Gordon Campbell | Parliament TV | Parliament Today | News Video | Crime | Employers | Housing | Immigration | Legal | Local Govt. | Maori | Welfare | Unions | Youth | Search

 

$20m fund for the future of farming

Hon Nathan Guy
National Party Spokesperson for Primary Industries

$20m fund for the future of farming

A National Government will partner with farmers and growers to develop new farming technology and practices that lift productivity and further reduce farming’s environmental footprint, Primary Industries spokesperson Nathan Guy says.

“National will turbo-charge the Sustainable Farming Fund, which will be renamed the Future of Farming Fund, by boosting its funding from $7 million to $20 million per year for investment in agricultural science and innovation,” Mr Guy says.

“We know we have some great emerging technologies and techniques like precision farming. We also increasingly have the latest communications networks as a result of our Rural Broadband Initiative. This fund will take that technology and roll it out around our farming sector.

“A cross-sector Future of Farming Panel will oversee the Fund’s direction and drive the innovation and investment. The panel will include representatives from industry, science and environmental groups and other stakeholders.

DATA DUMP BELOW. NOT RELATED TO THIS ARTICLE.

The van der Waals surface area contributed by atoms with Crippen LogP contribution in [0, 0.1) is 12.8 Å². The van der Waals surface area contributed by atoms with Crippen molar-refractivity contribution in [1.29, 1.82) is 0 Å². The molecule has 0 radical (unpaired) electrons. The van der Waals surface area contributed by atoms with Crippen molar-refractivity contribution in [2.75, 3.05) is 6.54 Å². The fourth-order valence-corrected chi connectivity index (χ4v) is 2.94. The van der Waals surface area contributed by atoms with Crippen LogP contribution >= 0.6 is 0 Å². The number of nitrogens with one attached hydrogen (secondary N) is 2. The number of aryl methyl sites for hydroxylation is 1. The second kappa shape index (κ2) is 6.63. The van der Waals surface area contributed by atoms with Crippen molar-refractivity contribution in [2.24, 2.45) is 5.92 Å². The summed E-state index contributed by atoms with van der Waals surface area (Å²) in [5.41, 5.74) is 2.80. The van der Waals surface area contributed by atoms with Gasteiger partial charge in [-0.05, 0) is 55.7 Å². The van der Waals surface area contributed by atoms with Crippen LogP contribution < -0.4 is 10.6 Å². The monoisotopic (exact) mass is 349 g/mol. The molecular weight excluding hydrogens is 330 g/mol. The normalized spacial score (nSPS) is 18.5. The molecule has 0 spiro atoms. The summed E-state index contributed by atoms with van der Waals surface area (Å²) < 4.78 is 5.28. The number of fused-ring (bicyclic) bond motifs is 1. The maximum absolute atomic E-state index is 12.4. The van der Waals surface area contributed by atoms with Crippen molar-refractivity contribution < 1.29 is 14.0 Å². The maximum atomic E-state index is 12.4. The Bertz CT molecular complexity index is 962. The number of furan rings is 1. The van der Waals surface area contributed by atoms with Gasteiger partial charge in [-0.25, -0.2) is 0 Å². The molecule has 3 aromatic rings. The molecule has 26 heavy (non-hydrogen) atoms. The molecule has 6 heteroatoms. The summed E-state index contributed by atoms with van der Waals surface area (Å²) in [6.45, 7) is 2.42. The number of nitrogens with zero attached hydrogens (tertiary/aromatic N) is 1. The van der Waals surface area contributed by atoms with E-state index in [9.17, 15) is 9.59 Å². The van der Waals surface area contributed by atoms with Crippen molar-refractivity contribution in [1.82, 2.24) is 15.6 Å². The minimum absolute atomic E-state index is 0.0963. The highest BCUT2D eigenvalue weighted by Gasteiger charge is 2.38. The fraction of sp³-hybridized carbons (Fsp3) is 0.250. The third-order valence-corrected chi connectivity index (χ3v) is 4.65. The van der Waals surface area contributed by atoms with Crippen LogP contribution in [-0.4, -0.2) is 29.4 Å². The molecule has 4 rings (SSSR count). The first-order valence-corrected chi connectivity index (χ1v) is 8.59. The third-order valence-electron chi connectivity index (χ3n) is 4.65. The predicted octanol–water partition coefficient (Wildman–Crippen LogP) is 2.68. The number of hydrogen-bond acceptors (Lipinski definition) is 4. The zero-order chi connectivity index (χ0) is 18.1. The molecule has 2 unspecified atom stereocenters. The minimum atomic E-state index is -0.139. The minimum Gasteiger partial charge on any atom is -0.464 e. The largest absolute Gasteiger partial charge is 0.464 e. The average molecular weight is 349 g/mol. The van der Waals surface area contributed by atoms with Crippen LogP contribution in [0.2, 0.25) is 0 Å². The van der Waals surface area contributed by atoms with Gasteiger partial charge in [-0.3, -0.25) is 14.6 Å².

“Food production is hugely important to this country. We are the world’s largest dairy exporter and we account for three quarters of the world’s trade in sheep meat. We produce high quality food more efficiently than anyone else and our farmers strive to do that with as little environmental impact as possible.

“This Fund will take us to the next level of sophistication in world-leading farming practices.”

Mr Guy says working together is a much better way to achieve change than being at loggerheads with the farming sector and regional New Zealand.

“As we are showing already, we can achieve far greater things in new farming practices by working with farmers and not against them. We can improve our environmental footprint while at the same time growing the value of our exports, growing jobs and growing the strength of regional New Zealand,” Mr Guy says.

“Our opponents might think punitively taxing farmers is the right approach, but you won’t get better environmental outcomes by making farmers and regional New Zealand poorer.

“To help focus the Future of Farming Panel and industry, we will set a target of doubling the value of our agritech industry to $6 billion by 2025,” Mr Guy says.

“We want the latest soil sensors, farm management software and diagnostic tools all developed and used here, and exported to the world.

“Through the Future of Farming Fund we can achieve more productivity and sustainability, and create more jobs by exporting our agricultural technologies and expertise around the world.

“There is a clear divide in this election between those that want to work with the farming sector and those that want to punish it, with four new taxes at last count.

“National understands regional New Zealand and will work with our primary industries to improve our environmental footprint and stay at the cutting edge of farm technologies worldwide.”

The new funding of $13 million per annum will come from Budget 2018’s operating allowance.


ENDS